The conviction of RJD leader Lalu Prasad by a CBI special court in the second of the six fodder scam cases against him was not unexpected. The case relating to the withdrawal of Rs 84.5 lakh on false grounds from the Deogarh treasury in Jharkhand was similar to the first case, in which Lalu was convicted and sentenced to five years' imprisonment in 2013. The withdrawals of money, altogether running into over Rs 900 crore, on the pretext of payments for fodder, took place in the 1990s when Lalu was the chief minister of Bihar. The cases have haunted him ever since. Politicians are not usually convicted for corruption or other crimes and so the odd conviction that happens is to be welcomed. But even after two decades of investigation and trial, only two cases have come to a conclusion. Others will take longer. The delay is not special to the fodder scam cases, but it needs to be reiterated that the long delays in the delivery of justice mean its denial.
The sentence is yet to be pronounced, but Lalu has been taken to jail. He was sentenced to a five-year term in the first case, but has got bail. It is unlikely that he will get bail in the second case, which will be considered a repeat offence. The conviction has made him ineligible to contest elections. But Lalu's political influence did not wane with his conviction, and his alliance with Nitish Kumar's JD(U) and the Congress beat the BJP in Bihar in 2015. Nitish parted ways with Lalu in 2016, on issues connected with corruption charges involving the latter's son and wife, but the RJD continues to be the largest party in the state assembly. It is unlikely that Lalu's support base in the state will be dented by the second conviction. Popular sympathy might even make him stronger. It is ironical that most politicians continue to find favour with their followers and the voters even when they are found guilty of crimes. It is unfortunate, but it is the reality of politics based on personality, caste and similar considerations.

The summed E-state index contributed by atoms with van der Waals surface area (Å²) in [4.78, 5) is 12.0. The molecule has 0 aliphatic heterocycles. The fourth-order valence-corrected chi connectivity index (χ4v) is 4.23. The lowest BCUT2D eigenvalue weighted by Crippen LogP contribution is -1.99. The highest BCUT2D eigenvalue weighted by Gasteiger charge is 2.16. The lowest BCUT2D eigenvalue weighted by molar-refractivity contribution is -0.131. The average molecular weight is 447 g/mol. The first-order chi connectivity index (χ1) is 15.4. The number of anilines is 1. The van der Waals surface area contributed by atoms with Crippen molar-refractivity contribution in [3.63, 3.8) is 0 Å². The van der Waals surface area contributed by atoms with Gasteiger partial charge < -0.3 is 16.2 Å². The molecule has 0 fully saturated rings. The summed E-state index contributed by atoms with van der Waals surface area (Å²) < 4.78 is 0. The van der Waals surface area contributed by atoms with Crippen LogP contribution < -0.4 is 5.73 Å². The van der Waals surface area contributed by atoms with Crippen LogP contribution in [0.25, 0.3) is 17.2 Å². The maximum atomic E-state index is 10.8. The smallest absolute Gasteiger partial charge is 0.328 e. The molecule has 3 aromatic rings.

While Lalu's following may not be affected in Bihar, and the members of his family, including his sons and wife, may push his politics in the state, his presence is bound to be missed in any anti-BJP line-up that might emerge at the national level. Lalu has always been a pillar of secular politics and has never compromised with the BJP. But again, a Lalu in jail may not mean the end of his politics at any level.